Cryptocurrencies like bitcoin and ethereum have grown in popularity over the past five years. This growth has drawn attention from governments around the world, and in the US the IRS recently announced that the taxation of cryptocurrency is one of its top 5 priorities for the year. This has a lot of traders and tax professionals asking the question — How is cryptocurrency taxed?
How Is Cryptocurrency Taxed?
As stated in the official guidance put out by the IRS in 2014, cryptocurrency should be treated as property for tax purposes, not as currency.
This means that cryptocurrency is subject to capital gains and losses rules similar to other forms of property like stocks, bonds, real estate, and gold. In other words, you need to report your gains and losses for all of your cryptocurrency transactions and investments on your taxes.
Let’s say you buy 0.5 bitcoin for $3,000 in April 2019.
If you simply buy and hold this cryptocurrency, you do not owe any taxes until you realize a taxable event (like the sale or trade of your crypto).
Now let’s say three months go by, and you sell this 0.5 bitcoin for $5,000.
In this scenario, you have incurred a $2,000 capital gain on the sale of your bitcoin.
This sale triggers a taxable event, and you will need to report this gain on form 8949 of your tax return.
What about Crypto-to-Crypto trades?
When you trade one cryptocurrency for another, this also triggers a taxable event that you will need to report on your taxes. In this scenario, the capital gain/ loss calculation is not as easy because your trades are not quoted in US dollars or other FIAT currency.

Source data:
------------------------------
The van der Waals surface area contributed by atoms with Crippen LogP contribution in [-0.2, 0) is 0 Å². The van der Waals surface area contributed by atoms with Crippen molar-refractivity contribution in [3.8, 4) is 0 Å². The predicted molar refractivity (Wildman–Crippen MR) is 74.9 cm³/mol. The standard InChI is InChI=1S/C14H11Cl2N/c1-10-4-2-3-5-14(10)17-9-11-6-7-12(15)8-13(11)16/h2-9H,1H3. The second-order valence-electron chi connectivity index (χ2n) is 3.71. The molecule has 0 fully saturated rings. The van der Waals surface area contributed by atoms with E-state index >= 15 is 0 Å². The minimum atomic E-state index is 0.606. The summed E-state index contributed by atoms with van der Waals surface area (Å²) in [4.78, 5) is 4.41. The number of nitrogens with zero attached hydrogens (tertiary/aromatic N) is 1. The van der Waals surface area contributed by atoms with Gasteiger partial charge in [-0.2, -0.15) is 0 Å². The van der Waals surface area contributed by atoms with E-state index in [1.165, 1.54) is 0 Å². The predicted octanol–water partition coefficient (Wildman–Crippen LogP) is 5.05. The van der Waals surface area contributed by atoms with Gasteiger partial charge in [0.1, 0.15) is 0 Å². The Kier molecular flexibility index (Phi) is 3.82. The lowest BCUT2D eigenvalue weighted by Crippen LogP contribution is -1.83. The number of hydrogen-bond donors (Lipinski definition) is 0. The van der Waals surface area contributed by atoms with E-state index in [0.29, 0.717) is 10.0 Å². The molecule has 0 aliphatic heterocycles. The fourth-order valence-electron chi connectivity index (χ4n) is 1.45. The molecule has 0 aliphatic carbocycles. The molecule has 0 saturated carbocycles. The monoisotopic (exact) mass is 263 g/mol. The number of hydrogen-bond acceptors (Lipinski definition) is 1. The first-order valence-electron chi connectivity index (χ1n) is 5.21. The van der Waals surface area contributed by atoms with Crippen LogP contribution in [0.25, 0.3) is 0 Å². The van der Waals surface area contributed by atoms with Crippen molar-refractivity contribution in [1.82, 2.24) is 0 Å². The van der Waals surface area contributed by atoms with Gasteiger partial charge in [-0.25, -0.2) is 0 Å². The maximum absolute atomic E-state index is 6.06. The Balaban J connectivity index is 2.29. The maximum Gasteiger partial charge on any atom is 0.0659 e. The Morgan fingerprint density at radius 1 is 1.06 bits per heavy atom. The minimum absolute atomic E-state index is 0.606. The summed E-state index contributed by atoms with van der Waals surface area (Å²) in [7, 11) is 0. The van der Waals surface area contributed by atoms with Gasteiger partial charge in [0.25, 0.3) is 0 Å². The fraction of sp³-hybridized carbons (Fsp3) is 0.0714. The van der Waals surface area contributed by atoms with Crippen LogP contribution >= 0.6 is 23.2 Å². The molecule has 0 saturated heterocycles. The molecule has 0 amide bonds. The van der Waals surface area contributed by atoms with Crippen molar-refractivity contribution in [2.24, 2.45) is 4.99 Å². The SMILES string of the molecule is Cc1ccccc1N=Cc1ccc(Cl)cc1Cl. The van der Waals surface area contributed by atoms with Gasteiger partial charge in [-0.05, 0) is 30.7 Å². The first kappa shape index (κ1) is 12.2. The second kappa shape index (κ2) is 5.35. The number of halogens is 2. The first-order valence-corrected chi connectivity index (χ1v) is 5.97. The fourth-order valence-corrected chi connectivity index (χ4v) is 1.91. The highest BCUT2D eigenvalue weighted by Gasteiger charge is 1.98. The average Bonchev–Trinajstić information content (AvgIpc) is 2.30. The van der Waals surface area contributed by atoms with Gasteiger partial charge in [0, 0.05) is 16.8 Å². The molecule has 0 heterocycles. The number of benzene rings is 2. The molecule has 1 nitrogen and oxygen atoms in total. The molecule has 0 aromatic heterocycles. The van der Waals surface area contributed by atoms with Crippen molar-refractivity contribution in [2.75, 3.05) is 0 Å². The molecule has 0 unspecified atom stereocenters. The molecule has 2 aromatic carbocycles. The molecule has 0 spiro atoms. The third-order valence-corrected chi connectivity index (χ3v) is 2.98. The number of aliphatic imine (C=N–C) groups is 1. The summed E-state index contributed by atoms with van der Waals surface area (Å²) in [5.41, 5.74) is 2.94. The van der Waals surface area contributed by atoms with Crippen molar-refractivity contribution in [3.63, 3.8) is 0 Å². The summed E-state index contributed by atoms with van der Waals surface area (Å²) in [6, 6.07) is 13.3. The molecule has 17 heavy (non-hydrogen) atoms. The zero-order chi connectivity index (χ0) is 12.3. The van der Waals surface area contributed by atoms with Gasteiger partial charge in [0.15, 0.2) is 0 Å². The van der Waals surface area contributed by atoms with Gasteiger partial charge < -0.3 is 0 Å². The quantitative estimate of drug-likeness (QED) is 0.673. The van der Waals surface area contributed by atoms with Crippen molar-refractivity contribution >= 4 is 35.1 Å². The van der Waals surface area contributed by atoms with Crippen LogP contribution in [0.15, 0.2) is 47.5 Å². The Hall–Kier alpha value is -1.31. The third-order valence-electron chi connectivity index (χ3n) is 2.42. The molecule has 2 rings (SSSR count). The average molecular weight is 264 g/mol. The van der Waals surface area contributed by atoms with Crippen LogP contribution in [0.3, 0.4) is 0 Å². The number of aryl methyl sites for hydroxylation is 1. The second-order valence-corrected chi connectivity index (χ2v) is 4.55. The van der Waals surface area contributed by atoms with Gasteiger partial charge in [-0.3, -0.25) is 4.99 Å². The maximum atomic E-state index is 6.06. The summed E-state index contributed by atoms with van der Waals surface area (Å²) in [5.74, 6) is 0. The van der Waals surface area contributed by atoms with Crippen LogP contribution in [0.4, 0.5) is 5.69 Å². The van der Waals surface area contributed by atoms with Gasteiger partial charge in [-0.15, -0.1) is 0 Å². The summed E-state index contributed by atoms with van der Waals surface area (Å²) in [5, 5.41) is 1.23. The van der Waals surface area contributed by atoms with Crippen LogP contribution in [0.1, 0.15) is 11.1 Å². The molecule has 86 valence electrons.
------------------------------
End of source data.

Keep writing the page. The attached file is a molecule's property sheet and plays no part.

Let’s review the capital gain/ loss equation:
Fair Market Value — Cost Basis = Capital Gain / Capital Loss
What is Cost Basis?
Cost Basis is the original value of an asset for tax purposes. In the world of crypto, your cost basis is essentially how much it cost you to acquire the coin.
What is Fair Market Value?
In the simplest sense, fair market value is just how much an asset would sell for on the open market. Again with cryptocurrency, this fair market value is how much the coin was worth in terms of US dollars at the time of the sale.
So now let’s say you traded 0.5 bitcoin for 20 Ether instead of selling it for dollars. In this case, you still trigger a taxable event that needs to be reported; however, it’s a bit harder to calculate your fair market value because you did not sell for dollars.
So in this case, the fair market value is whatever 0.5 bitcoin or 20 ETH was worth at the time of the transaction.
Your cost basis was $3,000, and this is what you paid for the 0.5 bitcoin initially.
Your fair market value is $5,000 which is what 0.5 bitcoin or 20 Ether was worth at the time of the trade.
Your capital gain is $2,000, and you will owe a tax on a percentage of this gain.
If you have a high number of cryptocurrency trades, you can see that these calculations can become very difficult to do by hand. Thankfully there is cryptocurrency tax software that is built to automate the entire crypto tax reporting process. Simply import your trades and generate your tax reports.
(Editor’s Note: The Author of this article is the Co-Founder of Crypto Trader Tax)
What if I Lost Money Trading Cryptocurrencies?
Many traders lose money when trading crypto. These losses are still required to be reported on form 8949, and they will actually reduce your taxable income and save you money on your tax bill.
For tax purposes, mined cryptocurrency is treated as regular income at the time it is mined. You should use the fair market value of the cryptocurrency at the time it was mined to determine the amount of income received.
This post is for informational purposes only and should not be construed as tax or investment advice. Please speak to your own tax expert, CPA or tax attorney on how you should treat taxation of digital currencies.